LLC Operating Agreement

    In our last post about corporate bylaws, we discussed the role a corporation’s bylaws document has on the governance of the business. Today we’re going to outline the information provided in this document’s LLC counterpart, the Operating and Member Control Agreement (frequently called the Operating Agreement).

    LLC Operating Agreement

    The LLC Operating Agreement, while not required to be submitted to any specific state or federal agency, is nonetheless vitally important and should detail every internal contingency that might face your business.

    Most Operating Agreements include clauses pertaining to the following issues:

    1. Definitions

    The various terms that are used subsequently throughout the Operating Agreement are first defined here.

    2. Formation

    An overview of the LLC is provided here; information to be included is, essentially, the same information that was provided in your Articles of Organization.

    3. Capital Contributions

    An LLC is not a corporation and therefore does not have shares or shareholders. Instead, members contribute funds to the organization, and they collect percentage interests. A list of all members and their capital contribution value should be included, as well as a detailed account of various payout contingencies.

    4. Allocation of Profits and Losses; Distributions

    The Operating Agreement should specify that a capital account should be maintained for each member, detailing the profits, losses, distributions, and capital contributions associated with those members. Details about the above transactions should be included.

    5. Management

    In an LLC, the management of the company can be assigned to either managers or members. Which party is to govern the business is specified here, along with any additional officers and their responsibilities.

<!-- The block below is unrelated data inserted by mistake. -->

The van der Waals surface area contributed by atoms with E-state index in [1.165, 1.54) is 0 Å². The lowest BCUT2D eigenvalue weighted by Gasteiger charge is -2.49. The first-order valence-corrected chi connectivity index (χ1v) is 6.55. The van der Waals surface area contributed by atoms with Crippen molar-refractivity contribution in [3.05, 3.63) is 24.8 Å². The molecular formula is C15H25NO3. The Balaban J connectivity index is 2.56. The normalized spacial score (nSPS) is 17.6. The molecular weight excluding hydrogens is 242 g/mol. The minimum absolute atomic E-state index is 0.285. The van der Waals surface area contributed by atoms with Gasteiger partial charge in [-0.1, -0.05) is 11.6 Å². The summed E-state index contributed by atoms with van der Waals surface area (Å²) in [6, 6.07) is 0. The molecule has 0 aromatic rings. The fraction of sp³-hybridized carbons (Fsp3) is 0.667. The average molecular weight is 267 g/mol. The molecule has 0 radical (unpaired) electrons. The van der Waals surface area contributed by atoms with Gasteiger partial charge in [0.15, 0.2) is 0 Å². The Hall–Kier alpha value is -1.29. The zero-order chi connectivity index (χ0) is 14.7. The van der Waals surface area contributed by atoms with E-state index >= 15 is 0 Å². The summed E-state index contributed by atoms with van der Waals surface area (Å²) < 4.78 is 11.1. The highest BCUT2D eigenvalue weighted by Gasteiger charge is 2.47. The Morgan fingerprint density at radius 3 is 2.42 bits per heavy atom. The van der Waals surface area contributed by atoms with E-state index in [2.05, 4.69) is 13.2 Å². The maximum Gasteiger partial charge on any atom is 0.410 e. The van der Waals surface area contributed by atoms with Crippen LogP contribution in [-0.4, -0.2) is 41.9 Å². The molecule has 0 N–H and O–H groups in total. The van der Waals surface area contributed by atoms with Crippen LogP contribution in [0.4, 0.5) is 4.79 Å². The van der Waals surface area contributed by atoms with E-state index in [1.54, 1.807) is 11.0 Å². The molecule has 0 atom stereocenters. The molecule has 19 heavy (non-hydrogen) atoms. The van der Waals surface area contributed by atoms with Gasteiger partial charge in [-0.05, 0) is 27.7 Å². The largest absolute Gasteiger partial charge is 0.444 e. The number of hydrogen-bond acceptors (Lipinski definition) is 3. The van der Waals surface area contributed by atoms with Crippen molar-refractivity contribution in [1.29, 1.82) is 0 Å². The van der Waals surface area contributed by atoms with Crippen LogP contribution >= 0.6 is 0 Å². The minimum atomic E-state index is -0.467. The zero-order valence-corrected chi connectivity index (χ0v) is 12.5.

6. Records

    All corporate documents and financial records should be kept in a location set forth in this section. The tax characterization with the IRS is also listed (this can vary depending on the amount of members).

    7. Transfer of Membership Interests

    The methods of handling of any sale or exchange of a member’s portion of interest in the company are provided here.

    8. Dissolution; Continuation

    In the event that your LLC is dissolved—closed, cancelled—the procedure for this is outlined here, including the process for dealing with members’ gains and losses.

    9. Meeting of Members; Voting

    This section outlines the amount of members who must be present for various activities, such as calling a meeting or determining the place of the meeting.

    10. Amendments; Miscellaneous

    Any additional information not previously provided, or any future alterations to any of the above, can be added.

    A good Operating and Member Control Agreement is crucial.

    Don’t let yourself put it off.

    Despite everyone’s good and fair intentions, there are circumstances beyond your control at work in today’s business world. You need to protect yourself, your members, and your business.

    There are many companies out there that will draft your Operating and Member Control Agreement for you, but Click and Inc provides this document as a customized, yet fully editable, Word template so that you have complete control over the personalization of your terms to best fit your needs.

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